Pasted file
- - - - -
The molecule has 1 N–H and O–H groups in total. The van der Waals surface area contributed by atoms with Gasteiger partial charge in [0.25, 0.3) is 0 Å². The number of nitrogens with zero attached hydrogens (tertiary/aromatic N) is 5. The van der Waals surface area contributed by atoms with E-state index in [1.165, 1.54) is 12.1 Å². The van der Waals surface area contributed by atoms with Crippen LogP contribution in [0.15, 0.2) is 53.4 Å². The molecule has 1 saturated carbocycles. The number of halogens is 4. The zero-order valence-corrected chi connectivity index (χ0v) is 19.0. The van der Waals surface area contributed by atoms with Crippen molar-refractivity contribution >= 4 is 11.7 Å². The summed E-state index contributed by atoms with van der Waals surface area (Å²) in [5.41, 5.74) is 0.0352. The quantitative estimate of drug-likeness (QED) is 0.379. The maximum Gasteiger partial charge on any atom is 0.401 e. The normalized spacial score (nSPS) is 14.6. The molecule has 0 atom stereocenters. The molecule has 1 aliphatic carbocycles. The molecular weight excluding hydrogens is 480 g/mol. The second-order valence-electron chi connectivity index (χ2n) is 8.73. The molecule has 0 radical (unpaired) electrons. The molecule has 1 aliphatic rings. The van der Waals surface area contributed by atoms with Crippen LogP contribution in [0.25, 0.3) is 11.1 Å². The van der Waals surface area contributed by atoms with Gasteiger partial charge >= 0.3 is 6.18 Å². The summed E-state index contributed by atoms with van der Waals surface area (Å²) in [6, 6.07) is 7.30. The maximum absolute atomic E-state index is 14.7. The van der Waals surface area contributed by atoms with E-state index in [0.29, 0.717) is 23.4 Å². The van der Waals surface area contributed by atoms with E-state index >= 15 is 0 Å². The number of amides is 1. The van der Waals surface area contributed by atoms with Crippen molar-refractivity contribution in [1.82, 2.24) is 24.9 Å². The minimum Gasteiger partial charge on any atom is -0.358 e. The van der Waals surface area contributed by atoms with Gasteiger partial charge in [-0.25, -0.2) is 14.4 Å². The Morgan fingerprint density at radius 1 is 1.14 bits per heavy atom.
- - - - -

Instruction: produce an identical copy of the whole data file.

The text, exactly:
The molecule has 1 N–H and O–H groups in total. The van der Waals surface area contributed by atoms with Gasteiger partial charge in [0.25, 0.3) is 0 Å². The number of nitrogens with zero attached hydrogens (tertiary/aromatic N) is 5. The van der Waals surface area contributed by atoms with E-state index in [1.165, 1.54) is 12.1 Å². The van der Waals surface area contributed by atoms with Crippen LogP contribution in [0.15, 0.2) is 53.4 Å². The molecule has 1 saturated carbocycles. The number of halogens is 4. The zero-order valence-corrected chi connectivity index (χ0v) is 19.0. The van der Waals surface area contributed by atoms with Crippen molar-refractivity contribution >= 4 is 11.7 Å². The summed E-state index contributed by atoms with van der Waals surface area (Å²) in [5.41, 5.74) is 0.0352. The quantitative estimate of drug-likeness (QED) is 0.379. The maximum Gasteiger partial charge on any atom is 0.401 e. The normalized spacial score (nSPS) is 14.6. The molecule has 0 atom stereocenters. The molecule has 1 aliphatic carbocycles. The molecular weight excluding hydrogens is 480 g/mol. The second-order valence-electron chi connectivity index (χ2n) is 8.73. The molecule has 0 radical (unpaired) electrons. The molecule has 1 aliphatic rings. The van der Waals surface area contributed by atoms with Crippen LogP contribution in [0.25, 0.3) is 11.1 Å². The van der Waals surface area contributed by atoms with Gasteiger partial charge >= 0.3 is 6.18 Å². The summed E-state index contributed by atoms with van der Waals surface area (Å²) in [6, 6.07) is 7.30. The maximum absolute atomic E-state index is 14.7. The van der Waals surface area contributed by atoms with E-state index in [0.29, 0.717) is 23.4 Å². The van der Waals surface area contributed by atoms with E-state index >= 15 is 0 Å². The number of amides is 1. The van der Waals surface area contributed by atoms with Crippen molar-refractivity contribution in [1.82, 2.24) is 24.9 Å². The minimum Gasteiger partial charge on any atom is -0.358 e. The van der Waals surface area contributed by atoms with Gasteiger partial charge in [-0.25, -0.2) is 14.4 Å². The Morgan fingerprint density at radius 1 is 1.14 bits per heavy atom.